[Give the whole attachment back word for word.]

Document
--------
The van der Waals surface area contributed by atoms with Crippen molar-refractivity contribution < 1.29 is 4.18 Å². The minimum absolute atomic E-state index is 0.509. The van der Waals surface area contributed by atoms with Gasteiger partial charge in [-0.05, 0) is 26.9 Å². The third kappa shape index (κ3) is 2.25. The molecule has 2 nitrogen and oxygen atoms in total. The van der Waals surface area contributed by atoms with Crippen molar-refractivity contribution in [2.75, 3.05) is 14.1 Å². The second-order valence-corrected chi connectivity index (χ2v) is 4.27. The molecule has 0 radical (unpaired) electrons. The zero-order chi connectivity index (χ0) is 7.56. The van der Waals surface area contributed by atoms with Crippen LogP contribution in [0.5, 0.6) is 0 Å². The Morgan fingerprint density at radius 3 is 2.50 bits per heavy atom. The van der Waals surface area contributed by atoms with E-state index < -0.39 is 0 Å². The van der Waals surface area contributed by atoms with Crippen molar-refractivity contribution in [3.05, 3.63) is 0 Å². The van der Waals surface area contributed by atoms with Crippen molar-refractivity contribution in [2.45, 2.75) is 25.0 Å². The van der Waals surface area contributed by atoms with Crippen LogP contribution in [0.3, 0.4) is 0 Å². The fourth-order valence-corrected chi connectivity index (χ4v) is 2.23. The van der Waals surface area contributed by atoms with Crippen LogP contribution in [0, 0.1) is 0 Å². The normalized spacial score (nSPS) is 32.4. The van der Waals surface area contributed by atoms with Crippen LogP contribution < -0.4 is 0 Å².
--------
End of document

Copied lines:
The van der Waals surface area contributed by atoms with Crippen molar-refractivity contribution < 1.29 is 4.18 Å². The minimum absolute atomic E-state index is 0.509. The van der Waals surface area contributed by atoms with Gasteiger partial charge in [-0.05, 0) is 26.9 Å². The third kappa shape index (κ3) is 2.25. The molecule has 2 nitrogen and oxygen atoms in total. The van der Waals surface area contributed by atoms with Crippen molar-refractivity contribution in [2.75, 3.05) is 14.1 Å². The second-order valence-corrected chi connectivity index (χ2v) is 4.27. The molecule has 0 radical (unpaired) electrons. The zero-order chi connectivity index (χ0) is 7.56. The van der Waals surface area contributed by atoms with Crippen LogP contribution in [0.5, 0.6) is 0 Å². The Morgan fingerprint density at radius 3 is 2.50 bits per heavy atom. The van der Waals surface area contributed by atoms with E-state index < -0.39 is 0 Å². The van der Waals surface area contributed by atoms with Crippen molar-refractivity contribution in [3.05, 3.63) is 0 Å². The van der Waals surface area contributed by atoms with Crippen molar-refractivity contribution in [2.45, 2.75) is 25.0 Å². The van der Waals surface area contributed by atoms with Crippen LogP contribution in [0.3, 0.4) is 0 Å². The fourth-order valence-corrected chi connectivity index (χ4v) is 2.23. The van der Waals surface area contributed by atoms with Crippen LogP contribution in [0, 0.1) is 0 Å². The normalized spacial score (nSPS) is 32.4. The van der Waals surface area contributed by atoms with Crippen LogP contribution < -0.4 is 0 Å².